Major plant projects could be imagined in these key regions and some solar plant technologies offer the possibility to convey the generated power to South Africa’s major cities with efficiency.

South Africa now has to make a decision on the technology they want to implement. If photovoltaic remains an option, the country seems to have focus its attention on Concentrated Solar Power technologies, which overall offer a more robust and simple design for a competitive price. Today, the technology is spreading for its assets over photovoltaic, especially in difficult environments. The Compact Linear Fresnel (CLFR) technology is vastly growing across the world today due to its reliability and its ability to predictably generate electricity for critical peak times, according to French based company CNIM, the historic leader in supplying power plants who has specialized in the CLFR technology. CNIM is building these kinds of plants in desert environment similar to the ones in South Africa. It has proven to be a success with small and medium sizes plants and CNIM is now implementing large-scale plants using the CLFR technology. Moreover, the heat accumulated during the day can be converted into either steam or electricity when needed through a dual output system, which could be essential for South Africa’s future.

The price competitiveness is of course the main asset, but the technology, using simpler flat mirrors to reflect the sun, also allows a locally produced content. Flat mirrors can easily be produced in countries like South Africa, which can hugely benefit the regional economy. Finally, these plants are modular and scalable rapidly. They also require less land than other CSP technologies or conventional photovoltaic cell-based plants. If South Africa isn’t missing available land it does remain an asset because of the country’s growing nature preservation policies.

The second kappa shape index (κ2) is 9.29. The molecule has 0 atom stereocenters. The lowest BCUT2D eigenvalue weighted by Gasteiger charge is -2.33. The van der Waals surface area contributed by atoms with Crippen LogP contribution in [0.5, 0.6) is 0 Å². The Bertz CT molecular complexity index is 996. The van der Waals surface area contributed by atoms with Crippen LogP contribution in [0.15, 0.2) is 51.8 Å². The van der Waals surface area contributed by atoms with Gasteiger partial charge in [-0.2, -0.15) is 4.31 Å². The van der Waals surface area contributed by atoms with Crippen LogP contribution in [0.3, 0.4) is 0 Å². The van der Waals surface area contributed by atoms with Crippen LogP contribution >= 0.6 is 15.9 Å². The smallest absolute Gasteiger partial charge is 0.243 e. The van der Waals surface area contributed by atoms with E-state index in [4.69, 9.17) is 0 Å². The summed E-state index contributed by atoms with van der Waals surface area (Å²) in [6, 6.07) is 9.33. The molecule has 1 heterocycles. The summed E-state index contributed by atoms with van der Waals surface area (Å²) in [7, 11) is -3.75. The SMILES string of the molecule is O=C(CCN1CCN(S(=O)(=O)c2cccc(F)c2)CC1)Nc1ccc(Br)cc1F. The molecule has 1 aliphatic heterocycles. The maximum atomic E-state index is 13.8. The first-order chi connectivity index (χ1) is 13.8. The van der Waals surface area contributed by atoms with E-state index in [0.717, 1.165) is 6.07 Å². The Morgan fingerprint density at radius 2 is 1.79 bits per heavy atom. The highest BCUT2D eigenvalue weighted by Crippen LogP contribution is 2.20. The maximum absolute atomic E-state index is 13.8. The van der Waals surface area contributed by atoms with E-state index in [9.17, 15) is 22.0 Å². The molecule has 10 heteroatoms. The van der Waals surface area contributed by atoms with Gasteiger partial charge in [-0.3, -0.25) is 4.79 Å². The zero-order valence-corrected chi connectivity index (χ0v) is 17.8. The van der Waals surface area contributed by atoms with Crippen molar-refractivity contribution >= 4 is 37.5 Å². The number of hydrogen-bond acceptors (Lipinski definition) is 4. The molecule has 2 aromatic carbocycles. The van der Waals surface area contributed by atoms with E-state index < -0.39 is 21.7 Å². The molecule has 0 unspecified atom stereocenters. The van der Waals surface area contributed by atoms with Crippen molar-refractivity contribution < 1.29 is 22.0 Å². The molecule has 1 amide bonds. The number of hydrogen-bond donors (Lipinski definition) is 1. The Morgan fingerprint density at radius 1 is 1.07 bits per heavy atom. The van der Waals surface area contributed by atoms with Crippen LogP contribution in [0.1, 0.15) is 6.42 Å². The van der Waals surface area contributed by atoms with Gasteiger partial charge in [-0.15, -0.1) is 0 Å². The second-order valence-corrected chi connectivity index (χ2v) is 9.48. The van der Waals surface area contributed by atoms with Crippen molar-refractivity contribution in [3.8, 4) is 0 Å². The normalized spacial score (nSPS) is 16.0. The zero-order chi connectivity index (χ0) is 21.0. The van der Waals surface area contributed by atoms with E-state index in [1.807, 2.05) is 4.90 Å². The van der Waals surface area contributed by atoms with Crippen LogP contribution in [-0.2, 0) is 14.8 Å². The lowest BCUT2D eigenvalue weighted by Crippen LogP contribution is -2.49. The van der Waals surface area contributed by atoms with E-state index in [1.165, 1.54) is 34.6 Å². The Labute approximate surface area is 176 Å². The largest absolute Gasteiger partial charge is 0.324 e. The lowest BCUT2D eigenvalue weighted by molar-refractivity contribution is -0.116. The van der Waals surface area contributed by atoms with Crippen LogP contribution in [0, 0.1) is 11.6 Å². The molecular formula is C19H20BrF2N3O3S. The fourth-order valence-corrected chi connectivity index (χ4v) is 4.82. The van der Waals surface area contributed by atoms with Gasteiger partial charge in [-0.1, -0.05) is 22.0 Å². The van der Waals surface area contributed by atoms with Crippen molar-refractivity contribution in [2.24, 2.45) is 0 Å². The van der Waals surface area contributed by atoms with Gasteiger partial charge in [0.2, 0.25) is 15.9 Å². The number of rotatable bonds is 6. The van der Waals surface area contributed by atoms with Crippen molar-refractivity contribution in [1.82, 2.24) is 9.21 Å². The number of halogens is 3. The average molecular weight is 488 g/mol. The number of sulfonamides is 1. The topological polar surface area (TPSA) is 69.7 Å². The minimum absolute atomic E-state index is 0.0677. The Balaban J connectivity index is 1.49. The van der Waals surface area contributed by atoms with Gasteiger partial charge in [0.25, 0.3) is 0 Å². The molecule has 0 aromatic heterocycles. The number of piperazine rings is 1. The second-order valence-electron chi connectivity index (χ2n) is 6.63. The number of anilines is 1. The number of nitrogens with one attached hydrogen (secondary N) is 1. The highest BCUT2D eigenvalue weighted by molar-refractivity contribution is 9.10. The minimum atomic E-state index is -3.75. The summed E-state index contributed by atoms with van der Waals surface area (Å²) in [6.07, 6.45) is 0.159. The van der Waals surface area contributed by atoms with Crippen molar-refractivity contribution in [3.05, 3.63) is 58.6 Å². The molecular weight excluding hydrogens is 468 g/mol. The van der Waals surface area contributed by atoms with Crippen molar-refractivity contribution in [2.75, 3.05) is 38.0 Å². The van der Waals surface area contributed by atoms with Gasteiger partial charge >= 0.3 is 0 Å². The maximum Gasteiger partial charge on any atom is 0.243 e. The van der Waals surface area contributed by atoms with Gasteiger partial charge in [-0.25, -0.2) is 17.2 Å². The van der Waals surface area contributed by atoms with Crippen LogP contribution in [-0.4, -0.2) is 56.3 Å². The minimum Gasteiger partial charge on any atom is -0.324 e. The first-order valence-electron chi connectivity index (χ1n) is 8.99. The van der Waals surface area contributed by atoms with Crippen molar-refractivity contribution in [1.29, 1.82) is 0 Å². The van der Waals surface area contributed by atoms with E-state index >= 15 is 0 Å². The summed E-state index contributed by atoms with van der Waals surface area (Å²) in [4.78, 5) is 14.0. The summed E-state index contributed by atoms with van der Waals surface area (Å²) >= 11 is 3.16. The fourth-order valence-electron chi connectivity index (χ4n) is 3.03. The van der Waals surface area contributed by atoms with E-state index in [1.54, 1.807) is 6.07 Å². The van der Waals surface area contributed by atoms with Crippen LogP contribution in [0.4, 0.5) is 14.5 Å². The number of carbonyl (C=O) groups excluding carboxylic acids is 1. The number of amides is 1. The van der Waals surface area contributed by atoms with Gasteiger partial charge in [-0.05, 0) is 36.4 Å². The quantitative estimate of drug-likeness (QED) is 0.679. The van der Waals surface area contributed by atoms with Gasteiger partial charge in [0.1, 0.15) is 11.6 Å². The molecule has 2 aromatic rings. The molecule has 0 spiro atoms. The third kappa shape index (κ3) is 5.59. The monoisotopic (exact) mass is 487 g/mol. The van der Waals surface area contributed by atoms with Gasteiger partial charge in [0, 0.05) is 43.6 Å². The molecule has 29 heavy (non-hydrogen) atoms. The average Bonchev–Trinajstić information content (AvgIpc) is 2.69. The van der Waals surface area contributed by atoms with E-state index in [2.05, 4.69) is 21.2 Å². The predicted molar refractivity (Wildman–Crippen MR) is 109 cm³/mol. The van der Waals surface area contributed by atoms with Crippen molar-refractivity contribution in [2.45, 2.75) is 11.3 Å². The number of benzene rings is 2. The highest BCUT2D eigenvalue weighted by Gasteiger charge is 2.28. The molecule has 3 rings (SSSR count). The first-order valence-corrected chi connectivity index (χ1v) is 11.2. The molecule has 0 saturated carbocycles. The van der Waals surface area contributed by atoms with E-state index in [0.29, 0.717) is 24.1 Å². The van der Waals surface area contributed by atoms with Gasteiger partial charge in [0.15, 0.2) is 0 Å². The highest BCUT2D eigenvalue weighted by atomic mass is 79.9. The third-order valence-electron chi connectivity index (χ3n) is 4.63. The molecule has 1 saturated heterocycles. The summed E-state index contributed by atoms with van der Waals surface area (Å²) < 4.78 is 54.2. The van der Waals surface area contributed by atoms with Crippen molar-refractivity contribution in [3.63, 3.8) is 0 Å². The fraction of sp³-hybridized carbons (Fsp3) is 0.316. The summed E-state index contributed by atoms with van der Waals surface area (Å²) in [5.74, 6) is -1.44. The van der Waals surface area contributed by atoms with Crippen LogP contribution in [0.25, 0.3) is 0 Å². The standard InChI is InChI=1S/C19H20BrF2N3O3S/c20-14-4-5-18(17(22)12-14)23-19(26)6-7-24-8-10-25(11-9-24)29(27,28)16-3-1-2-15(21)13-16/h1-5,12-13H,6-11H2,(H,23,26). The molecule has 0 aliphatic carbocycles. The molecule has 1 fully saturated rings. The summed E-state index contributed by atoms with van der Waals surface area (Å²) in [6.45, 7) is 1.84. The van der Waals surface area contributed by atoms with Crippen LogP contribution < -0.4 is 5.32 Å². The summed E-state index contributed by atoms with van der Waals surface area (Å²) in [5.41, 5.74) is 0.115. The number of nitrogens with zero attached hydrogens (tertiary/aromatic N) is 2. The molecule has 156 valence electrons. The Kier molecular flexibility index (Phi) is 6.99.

South Africa also has the potential to expand its photovoltaic plants and/or build new ones. The Jasper Solar Energy Project, a 96-megawatt (MW) photovoltaic power station located near Kimberley, is now fully operational and powering 80,000 homes. It has proven its success and now new technologies within the photovoltaic space are also available and being developed across the globe. China’s companies are excelling in building photovoltaic cells panels and now photovoltaic plants. Yingli Green Energy is now mastering these big scales projects throughout the country and they are also ready to export their technologies and knowledge. Yingli Solar just announced the construction of a 50 MW solar power plant in Huangshi City in the Hubei Province in an environment knowing the same problematics as South Africa – offsetting the consumption of coal and the emission of tons of carbon into the atmosphere (5).

South Africa’s investments in renewable energy, especially solar, should begin really rapidly. The government had made a point in engaging to add Eskom the possibility to meet the power demand across the country. South Africans are expecting major projects to start soon and expect to be provided with reliable and more sustainable electricity sources.